HC Deb 22 May 1989 vol 153 cc422-3W
Mr. Greg Knight

To ask the Secretary of State for Transport if he will now publish his plans to involve the private sector in roads provision; and if he will make a statement.

Mr. Channon

I have today published, with the agreement of my right hon. and learned Friend the Secretary of State for Scotland and my right hon. Friend the Secretary of State for Wales, a consultation paper entitled "New Roads by New Means—Bringing in Private Finance". It covers England, Scotland and Wales. Copies have been placed in the Library of the House.

The Government are committed to providing a transport infrastructure suited to the needs of a modern economy. We showed that commitment in the plans contained in the White Paper, "Roads for Prosperity", published on 18 May, which dealt with roads in England. The White Paper was largely concerned with publicly-financed road schemes, but the private sector is playing an important and growing role in providing transport infrastructure. I see great potential opportunities for the private sector to finance and build more of our roads and bridges, complementing our greatly expanded road programme. My aim is to make full use of the innovation, enterprise and management efficiency of the private sector in improving the road network and in providing better value for money for taxpayers and road users. Our consultation paper proposes a way forward.

We have already started. From the international partnership on the Channel tunnel to local partnerships with councils on road schemes, the initiative and flair of the private sector have been making their impact. We already have an example of the successful involvement of private finance in a major national road scheme. The Dartford-Thurrock bridge, the first privately financed road scheme this century, is our starting point. The private sector is also tendering for the second Severn bridge.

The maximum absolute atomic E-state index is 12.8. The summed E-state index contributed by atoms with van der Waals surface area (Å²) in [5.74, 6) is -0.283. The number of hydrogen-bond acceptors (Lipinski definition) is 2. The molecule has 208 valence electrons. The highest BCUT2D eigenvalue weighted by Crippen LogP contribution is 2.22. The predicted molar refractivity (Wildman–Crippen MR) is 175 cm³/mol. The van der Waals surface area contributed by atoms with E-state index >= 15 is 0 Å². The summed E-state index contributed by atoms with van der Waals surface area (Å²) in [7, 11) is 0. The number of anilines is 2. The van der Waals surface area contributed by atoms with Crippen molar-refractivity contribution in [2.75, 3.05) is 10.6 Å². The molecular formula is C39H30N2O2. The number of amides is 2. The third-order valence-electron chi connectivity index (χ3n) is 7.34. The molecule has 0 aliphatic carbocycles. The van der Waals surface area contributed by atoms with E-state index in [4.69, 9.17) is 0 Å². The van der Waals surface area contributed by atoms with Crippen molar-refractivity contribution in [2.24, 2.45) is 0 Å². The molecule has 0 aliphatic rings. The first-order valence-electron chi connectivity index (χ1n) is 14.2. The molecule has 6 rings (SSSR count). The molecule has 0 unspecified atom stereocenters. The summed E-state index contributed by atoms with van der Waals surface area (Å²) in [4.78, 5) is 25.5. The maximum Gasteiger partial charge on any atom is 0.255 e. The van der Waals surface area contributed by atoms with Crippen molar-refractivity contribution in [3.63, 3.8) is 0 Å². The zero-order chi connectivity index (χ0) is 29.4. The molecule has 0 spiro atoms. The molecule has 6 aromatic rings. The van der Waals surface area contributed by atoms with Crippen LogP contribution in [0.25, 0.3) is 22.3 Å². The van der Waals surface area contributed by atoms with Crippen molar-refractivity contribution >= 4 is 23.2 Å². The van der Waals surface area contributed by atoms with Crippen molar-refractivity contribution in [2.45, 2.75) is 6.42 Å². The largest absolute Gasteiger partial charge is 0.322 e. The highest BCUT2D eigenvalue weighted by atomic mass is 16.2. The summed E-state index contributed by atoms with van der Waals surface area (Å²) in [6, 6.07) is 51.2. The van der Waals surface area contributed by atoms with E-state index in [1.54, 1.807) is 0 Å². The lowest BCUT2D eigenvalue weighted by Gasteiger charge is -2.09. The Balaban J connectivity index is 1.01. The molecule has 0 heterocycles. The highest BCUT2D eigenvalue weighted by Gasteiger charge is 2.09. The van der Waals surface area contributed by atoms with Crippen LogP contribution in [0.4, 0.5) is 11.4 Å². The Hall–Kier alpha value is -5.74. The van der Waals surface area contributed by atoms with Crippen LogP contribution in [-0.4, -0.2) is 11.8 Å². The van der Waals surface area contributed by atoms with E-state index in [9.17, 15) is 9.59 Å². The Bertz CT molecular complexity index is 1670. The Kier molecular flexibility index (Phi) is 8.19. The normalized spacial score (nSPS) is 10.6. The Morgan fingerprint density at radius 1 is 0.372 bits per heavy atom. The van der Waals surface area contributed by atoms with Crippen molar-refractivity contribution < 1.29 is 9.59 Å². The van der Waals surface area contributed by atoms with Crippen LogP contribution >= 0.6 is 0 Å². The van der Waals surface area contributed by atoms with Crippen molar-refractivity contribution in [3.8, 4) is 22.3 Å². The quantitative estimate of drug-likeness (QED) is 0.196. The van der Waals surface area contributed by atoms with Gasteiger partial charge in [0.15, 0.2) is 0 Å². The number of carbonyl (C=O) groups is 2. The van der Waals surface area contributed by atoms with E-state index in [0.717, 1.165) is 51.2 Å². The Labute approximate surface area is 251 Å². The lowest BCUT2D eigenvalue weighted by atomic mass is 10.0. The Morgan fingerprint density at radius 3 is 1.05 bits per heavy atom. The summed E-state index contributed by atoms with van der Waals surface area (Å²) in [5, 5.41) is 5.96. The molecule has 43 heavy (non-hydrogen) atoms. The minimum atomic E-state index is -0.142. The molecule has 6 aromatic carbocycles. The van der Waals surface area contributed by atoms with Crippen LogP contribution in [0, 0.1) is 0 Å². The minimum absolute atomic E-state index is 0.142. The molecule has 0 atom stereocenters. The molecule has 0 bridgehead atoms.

This is a new field. There have been uncertainties for potential promoters. The consultation paper addresses these issues. For example, it describes a new approach by the Government to the question of additionality—the possible effect of private financing on the Government's total roads expenditure, which has been of considerable concern to the private sector. We give the assurance that we will not subtract the cost of privately financed roads from public sector provision on a scheme-by-scheme basis. This decision on additionality reinforces our belief that private sector schemes will provide the opportunity for more roads than would otherwise have been built.

The Government are concerned to achieve the most cost-effective provision of roads. Where appropriate, this will involve comparing privately financed schemes with their public sector alternatives. In future, however, no such comparison will be required unless the road scheme concerned is already in the programme or enjoys a high degree of monopoly.

The consultation paper proposes measures to make it easier for roads financed by contributions from developers to be built. It also concludes that new procedures are needed to authorise privately financed tolled roads. It makes detailed proposals for those new procedures, which would require primary legislation.

Privately-financed tolled roads will take the form of concessions, broadly similar to those for the Channel tunnel and the Dartford-Thurrock bridge. I would usually grant a concession after a competition. Competitions will help to ensure the best value for road users. In addition, EC law will require that concessions should be the subject of competitions. For these reasons, exclusive rights will not usually be conferred on promoters; but commercially confidential innovations will be protected, and originators of ideas will be given a place on the short list for the competition.

There will he an order-making procedure to authorise the roads and the tolls to be charged. The promoter would ask me to make the necessary orders. Where there are objections, there would be public inquiries to ensure that full regard is paid to the environment, and to protect the rights of affected individuals. The promoter would consult widely before applying for the required orders. All relevant orders would be considered at the same inquiry.

The Government will keep up the momentum of the private finance initiative. "New Roads by New Means" announces our intention to establish an early competition for a privately financed scheme to increase road capacity in the Birmingham-Manchester corridor.

I can also announce today that I intend to hold a competition for the Birmingham northern relief road.

"New Roads by new Means" is a consultation document. We are asking for comments by 14 July. I want to encourage people with ideas to come forward and help me to take this exciting initiative forward, and so to improve the road network still more for industry and motorists.

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